FANDOM


Creative Commons
CC-logo
Founders Lawrence Lessig
Type Non-profit organisation
Founded 2001
Location San Francisco, California,
Flag of the United States.svg United States
Key people Joi Ito
Focus Expansion of "reasonable", flexible copyright
Method Creative Commons licenses
Website creativecommons.org
Creativecommons spanien

A sign in a pub in Granada notifies customers that the music they are listening to is freely distributable under a Creative Commons license.

Creative Commons (CC) is a non-profit organisation headquartered in Mountain View, California, United States devoted to expanding the range of creative works available for others to build upon legally and to share.[1] The organization has released several copyright-licenses known as Creative Commons licenses free of charge to the public. These licenses allow creators to communicate which rights they reserve, and which rights they waive for the benefit of recipients or other creators. An easy to understand one-page explanation of rights, with associated visual symbols, explains the specifics of each Creative Commons license. Creative Commons licenses do not replace copyright, but are based upon it. They replace individual negotiations for specific rights between copyright owner (licensor) and licensee, which are necessary under an "all rights reserved" copyright management with a "some rights reserved" management employing standardized licenses for re-use cases where no commercial compensation is sought by the copyright owner. The result is an agile, low overhead and cost copyright management regime, profiting both copyright owners and licensees. Wikipedia is using one of its licenses.

The organisation was founded in 2001 by Lawrence Lessig, Hal Abelson, and Eric Eldred[2] with support of the Center for the Public Domain. The first article in a general interest publication about Creative Commons, written by Hal Plotkin, was published in February 2002.[3] The first set of copyright licenses was released in December 2002.[4] In 2008, there were an estimated 130 million works licensed under Creative Commons.[5] As of October 2011, Flickr alone hosts over 200 million Creative Commons licensed photos.[6] Creative Commons is governed by a board of directors and a technical advisory board. Their licenses have been embraced by many as a way for creators to take control of how they choose to share their intellectual property. There has also been criticism that it does not go far enough, or discourages regional cultural production.

Aim and influenceEdit

GoldenNica CreativeCommons

Golden Nica Award

Creative Commons Japan Seminar-200709-1

Creative Commons Japan Seminar, Tokyo 2007

Creative Commons has been described as being at the forefront of the copyleft movement, which seeks to support the building of a richer public domain by providing an alternative to the automatic "all rights reserved" copyright, dubbed "some rights reserved."[7] David Berry and Giles Moss have credited Creative Commons with generating interest in the issue of intellectual property and contributing to the re-thinking of the role of the "commons" in the "information age". Beyond that, Creative Commons has provided "institutional, practical and legal support for individuals and groups wishing to experiment and communicate with culture more freely."[8]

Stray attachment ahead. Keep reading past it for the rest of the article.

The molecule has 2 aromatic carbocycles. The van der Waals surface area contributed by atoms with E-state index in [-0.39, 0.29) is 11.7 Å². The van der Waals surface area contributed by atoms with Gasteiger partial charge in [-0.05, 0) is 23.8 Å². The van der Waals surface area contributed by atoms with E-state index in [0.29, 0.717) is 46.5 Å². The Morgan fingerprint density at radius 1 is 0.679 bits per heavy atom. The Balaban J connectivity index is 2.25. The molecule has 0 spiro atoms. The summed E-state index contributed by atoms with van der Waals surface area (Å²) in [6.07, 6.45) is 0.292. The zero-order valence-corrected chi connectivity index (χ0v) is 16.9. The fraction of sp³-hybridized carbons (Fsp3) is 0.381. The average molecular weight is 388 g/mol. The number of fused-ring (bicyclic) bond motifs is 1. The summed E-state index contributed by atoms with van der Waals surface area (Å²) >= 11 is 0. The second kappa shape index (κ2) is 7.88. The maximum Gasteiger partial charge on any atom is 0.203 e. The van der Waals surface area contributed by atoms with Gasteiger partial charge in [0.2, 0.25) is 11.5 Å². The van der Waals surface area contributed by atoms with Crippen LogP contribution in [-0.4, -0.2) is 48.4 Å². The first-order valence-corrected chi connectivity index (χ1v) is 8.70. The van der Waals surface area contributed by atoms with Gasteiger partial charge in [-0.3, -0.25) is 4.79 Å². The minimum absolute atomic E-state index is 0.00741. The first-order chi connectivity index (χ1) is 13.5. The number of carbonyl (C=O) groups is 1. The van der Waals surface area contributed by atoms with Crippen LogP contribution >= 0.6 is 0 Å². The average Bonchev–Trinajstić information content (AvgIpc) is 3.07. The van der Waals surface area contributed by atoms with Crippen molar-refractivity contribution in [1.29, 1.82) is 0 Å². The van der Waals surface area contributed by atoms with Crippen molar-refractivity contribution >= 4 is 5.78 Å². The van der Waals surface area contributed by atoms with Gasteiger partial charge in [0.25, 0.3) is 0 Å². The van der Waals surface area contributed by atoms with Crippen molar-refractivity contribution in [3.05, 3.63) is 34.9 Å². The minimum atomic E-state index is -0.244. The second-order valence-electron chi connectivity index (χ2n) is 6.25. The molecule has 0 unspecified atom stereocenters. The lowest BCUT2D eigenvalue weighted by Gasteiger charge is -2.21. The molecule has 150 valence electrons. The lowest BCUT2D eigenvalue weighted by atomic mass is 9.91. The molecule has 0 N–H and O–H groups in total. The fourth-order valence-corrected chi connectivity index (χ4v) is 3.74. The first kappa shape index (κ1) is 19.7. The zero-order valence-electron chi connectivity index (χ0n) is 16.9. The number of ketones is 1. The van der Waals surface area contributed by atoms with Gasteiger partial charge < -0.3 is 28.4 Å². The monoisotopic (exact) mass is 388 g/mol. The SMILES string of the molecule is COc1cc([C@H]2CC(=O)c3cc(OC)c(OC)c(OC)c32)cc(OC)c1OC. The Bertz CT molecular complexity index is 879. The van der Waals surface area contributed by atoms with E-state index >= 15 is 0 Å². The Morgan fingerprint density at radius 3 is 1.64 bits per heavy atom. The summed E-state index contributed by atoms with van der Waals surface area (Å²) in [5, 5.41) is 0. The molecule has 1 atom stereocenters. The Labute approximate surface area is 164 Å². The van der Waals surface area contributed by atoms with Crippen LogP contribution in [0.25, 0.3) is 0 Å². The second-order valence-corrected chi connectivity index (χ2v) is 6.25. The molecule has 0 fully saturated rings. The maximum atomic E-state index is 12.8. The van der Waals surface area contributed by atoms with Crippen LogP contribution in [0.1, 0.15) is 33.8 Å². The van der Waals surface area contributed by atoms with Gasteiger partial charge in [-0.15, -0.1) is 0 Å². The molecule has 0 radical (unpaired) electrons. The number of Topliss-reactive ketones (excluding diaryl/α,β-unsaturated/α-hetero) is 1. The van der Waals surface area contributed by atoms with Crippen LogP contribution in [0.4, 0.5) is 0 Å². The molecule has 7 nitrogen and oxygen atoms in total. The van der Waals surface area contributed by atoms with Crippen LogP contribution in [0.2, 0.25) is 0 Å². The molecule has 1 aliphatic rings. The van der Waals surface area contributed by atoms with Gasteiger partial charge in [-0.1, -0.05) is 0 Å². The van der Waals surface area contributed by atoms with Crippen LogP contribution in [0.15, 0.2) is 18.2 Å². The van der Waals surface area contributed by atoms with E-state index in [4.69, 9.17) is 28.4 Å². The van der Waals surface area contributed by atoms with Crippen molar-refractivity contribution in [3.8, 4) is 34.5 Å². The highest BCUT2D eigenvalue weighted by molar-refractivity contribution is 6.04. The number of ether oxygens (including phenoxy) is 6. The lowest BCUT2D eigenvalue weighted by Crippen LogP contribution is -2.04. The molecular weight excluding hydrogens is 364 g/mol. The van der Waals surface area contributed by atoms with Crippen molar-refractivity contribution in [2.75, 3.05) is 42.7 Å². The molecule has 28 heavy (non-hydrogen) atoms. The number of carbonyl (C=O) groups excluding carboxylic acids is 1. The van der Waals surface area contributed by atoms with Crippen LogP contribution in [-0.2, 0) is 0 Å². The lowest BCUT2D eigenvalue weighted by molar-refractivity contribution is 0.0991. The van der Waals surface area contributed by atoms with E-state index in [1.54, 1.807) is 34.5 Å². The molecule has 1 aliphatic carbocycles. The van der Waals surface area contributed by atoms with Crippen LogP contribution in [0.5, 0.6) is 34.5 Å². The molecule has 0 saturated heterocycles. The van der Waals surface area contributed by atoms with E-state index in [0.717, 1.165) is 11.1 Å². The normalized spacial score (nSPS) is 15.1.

Creative Commons attempts to counter what Lawrence Lessig, founder of Creative Commons, considers to be a dominant and increasingly restrictive permission culture. Lessig describes this as "a culture in which creators get to create only with the permission of the powerful, or of creators from the past".[9] Lessig maintains that modern culture is dominated by traditional content distributors in order to maintain and strengthen their monopolies on cultural products such as popular music and popular cinema, and that Creative Commons can provide alternatives to these restrictions.[10][11]

GovernanceEdit

Catherine Casserly is the CEO of Creative Commons.[12] Mike Linksvayer is Vice President and Diane Peters is the General Counsel.

The board of Creative Commons is currently chaired by Joi Ito. The Board further includes: Hal Abelson, Glenn Otis Brown, Michael W. Carroll, Catherine Casserly, Caterina Fake, Davis Guggenheim, Lawrence Lessig, Laurie Racine, Eric Saltzman, Annette Thomas, Molly Suffer Van Houweling, Jimmy Wales, and Esther Wojcicki (Vice Chair).[12]

The Technical Advisory Board includes five members: Hal Abelson, Ben Adida, Barbara Fox, Don McGovern and Eric Miller. Hal Abelson also serves on the Creative Commons Board.[12]

Creative Commons also has an Audit Committee, with two members: Molly Shaffer Van Houweling and Lawrence Lessig. Both also serve on the Creative Commons Board.[12]

Affiliate NetworkEdit

In 2011, there are more than 100 affiliates working in over 70 jurisdictions to support and promote CC activities around the world.[13]

Creative Commons Asia-PacificEdit

South KoreaEdit

Creative Commons Korea (CC Korea) is the affiliated network of Creative Commons in South Korea. In March 2005, CC Korea was initiated by Jongsoo Yoon (in Korean: 윤종수), a Presiding Judge of Incheon District Court, as a project of Korea Association for Infomedia Law (KAFIL). The major Korean portal sites, including Daum and Naver, have been participating in the use of Creative Commons licences. In January 2009, the Creative Commons Korea Association was consequently founded as a non-profit incorporated association. Since then, CC Korea has been actively promoting the liberal and open culture of creation as well as leading the diffusion of Creative Commons in the country.

  • Creative Commons Korea[14]
  • Creative Commons Asia Conference 2010[15]

Supporters of Creative CommonsEdit

Corporate SupportEdit

Sustainer Level (Committed for 5 years)

  • The Beal Fund of Triangle Community Foundation, on behalf of Lulu.com
  • Google
  • Mozilla Foundation
  • Red Hat

Investor Level ($25,000 and up)

  • Best Buy
  • Digital Garage
  • Duke University
  • eBay
  • Microsoft Corporation
  • Mountain Equipment Co-op
  • Nike

Types of Creative Commons licensesEdit

Main article: Creative Commons licenses